To the editor:
I would like to both review statements made and clarify issues raised in the Times’ Oct. 17 editorial headlined “Rockport house plan saga shows broken permit system,” focusing on the Rockport Site Plan Review of the Roma III, Ltd. house project.
The editorial stated that the proposed house, as permitted, is built within the scope of town bylaws and zoning regulations. This is incorrect.
The building permit as issued by the Building Inspector called for a height eight inches lower that what will ultimately be built. This height had been agreed to by the Roma III, Ltd. officials in discussions with the Planning Board. The additional nonconforming building height was granted by the Rockport Board of Appeals by the granting of a special permit.
The Board of Appeals claimed there was a revision in the measurement method for building height. The Planning Board — and, quite separately, the building inspector — disagreed with this view.
This might seem trivial on the surface but, in fact, approximately 37 percent of the approximately 144-foot building frontage facing Granite Street will still be above 32 feet in height from the finished grade level.
One might disagree with the Rockport Site Plan Review process, but it is not badly broken. As I have previously reviewed with the editor, within the past year the Planning Board has reviewed four separate site plans without complaint. If one follows the procedure used for single family homes, which was agreed to at Town Meeting, the process goes smoothly.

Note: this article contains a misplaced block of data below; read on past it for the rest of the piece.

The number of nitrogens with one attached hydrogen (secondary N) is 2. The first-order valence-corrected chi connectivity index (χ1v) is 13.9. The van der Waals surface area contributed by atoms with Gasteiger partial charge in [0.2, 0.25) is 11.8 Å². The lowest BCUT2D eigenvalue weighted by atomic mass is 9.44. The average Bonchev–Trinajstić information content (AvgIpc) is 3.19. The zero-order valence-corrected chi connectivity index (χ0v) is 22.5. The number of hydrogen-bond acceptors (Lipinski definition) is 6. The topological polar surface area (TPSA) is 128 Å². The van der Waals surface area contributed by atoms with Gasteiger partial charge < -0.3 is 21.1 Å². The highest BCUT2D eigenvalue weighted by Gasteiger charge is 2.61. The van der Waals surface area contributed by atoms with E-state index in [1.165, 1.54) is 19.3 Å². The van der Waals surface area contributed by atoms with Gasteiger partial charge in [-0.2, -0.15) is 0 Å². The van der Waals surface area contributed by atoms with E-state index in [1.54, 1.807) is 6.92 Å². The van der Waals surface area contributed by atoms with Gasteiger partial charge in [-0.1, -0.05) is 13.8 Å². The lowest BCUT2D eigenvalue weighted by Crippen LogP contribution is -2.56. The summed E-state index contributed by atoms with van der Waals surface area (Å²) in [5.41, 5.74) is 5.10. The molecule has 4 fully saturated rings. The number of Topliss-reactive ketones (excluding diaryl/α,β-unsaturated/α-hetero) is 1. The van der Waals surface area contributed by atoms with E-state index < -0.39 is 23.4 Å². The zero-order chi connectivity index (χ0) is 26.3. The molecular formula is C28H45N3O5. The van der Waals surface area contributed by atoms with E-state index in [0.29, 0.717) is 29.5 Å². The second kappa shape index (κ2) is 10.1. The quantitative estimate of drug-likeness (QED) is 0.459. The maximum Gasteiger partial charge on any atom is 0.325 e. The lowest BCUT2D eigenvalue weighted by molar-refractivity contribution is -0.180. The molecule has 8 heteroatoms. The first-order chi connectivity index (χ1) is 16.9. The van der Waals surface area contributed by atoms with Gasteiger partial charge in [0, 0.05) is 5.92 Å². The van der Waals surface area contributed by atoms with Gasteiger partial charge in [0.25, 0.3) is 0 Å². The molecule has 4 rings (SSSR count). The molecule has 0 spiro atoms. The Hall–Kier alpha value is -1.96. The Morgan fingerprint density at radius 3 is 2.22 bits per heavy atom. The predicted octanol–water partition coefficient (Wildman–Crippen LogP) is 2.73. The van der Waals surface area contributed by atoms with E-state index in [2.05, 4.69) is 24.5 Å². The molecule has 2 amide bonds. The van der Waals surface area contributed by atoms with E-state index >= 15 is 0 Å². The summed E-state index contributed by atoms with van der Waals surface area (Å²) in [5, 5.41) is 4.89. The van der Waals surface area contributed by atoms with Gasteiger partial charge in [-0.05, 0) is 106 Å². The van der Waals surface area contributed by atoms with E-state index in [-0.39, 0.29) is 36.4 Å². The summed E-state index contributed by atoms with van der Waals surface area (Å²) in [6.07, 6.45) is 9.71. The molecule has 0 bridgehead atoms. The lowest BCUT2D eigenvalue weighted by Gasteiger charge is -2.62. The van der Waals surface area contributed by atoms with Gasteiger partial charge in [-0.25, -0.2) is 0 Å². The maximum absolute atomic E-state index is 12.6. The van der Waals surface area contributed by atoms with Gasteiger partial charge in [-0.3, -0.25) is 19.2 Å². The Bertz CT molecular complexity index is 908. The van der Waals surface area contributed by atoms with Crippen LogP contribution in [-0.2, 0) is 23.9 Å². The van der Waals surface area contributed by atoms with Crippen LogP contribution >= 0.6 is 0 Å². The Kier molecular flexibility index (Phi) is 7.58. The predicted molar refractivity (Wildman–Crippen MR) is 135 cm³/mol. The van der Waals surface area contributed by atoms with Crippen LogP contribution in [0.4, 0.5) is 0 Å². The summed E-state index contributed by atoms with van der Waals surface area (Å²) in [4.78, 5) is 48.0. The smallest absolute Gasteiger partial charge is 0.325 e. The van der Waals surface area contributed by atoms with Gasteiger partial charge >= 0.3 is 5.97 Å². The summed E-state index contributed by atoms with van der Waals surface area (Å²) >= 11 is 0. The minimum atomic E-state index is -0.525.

The Roma III, Ltd. project is very controversial and the process does call for public input. However the “delays” involved in this review included a one-month delay, which the contractor sought because of sickness, by his designer not being able to prepare required documents, and an agreed-upon delay caused by the need to bring new Planning Board Members up to speed after the spring of 2013 town elections.
There were also several issues around completeness of documents which drew out meeting lengths and resulted in further delay of action.
Having said this, Roma III, Ltd. did agree to change the facing of portions of the structure facing Granite Street to granite instead of brick. They agreed to add an additional one foot side setback to the 129 Granite Street side setback. They recognized that property privacy could be achieved by planting evergreen trees – with mature heights of 65 feet, 25 feet back from the Granite Street property line instead of right at the line.
And they provided an overall planting plan that provided them with privacy, but which helped preserve public views along this very scenic portion of Granite Street. They also agreed to provide a pervious driveway surface to enhance the reduction of water runoff.
I believe none of the above changes, and others, would have occurred without Site Plan Review. We will have a Site Plan Review at our meeting on Nov. 1. I invite you and all others to come and see how our procedure works.
HENRY T. BETTS
Chairman, Rockport Planning Board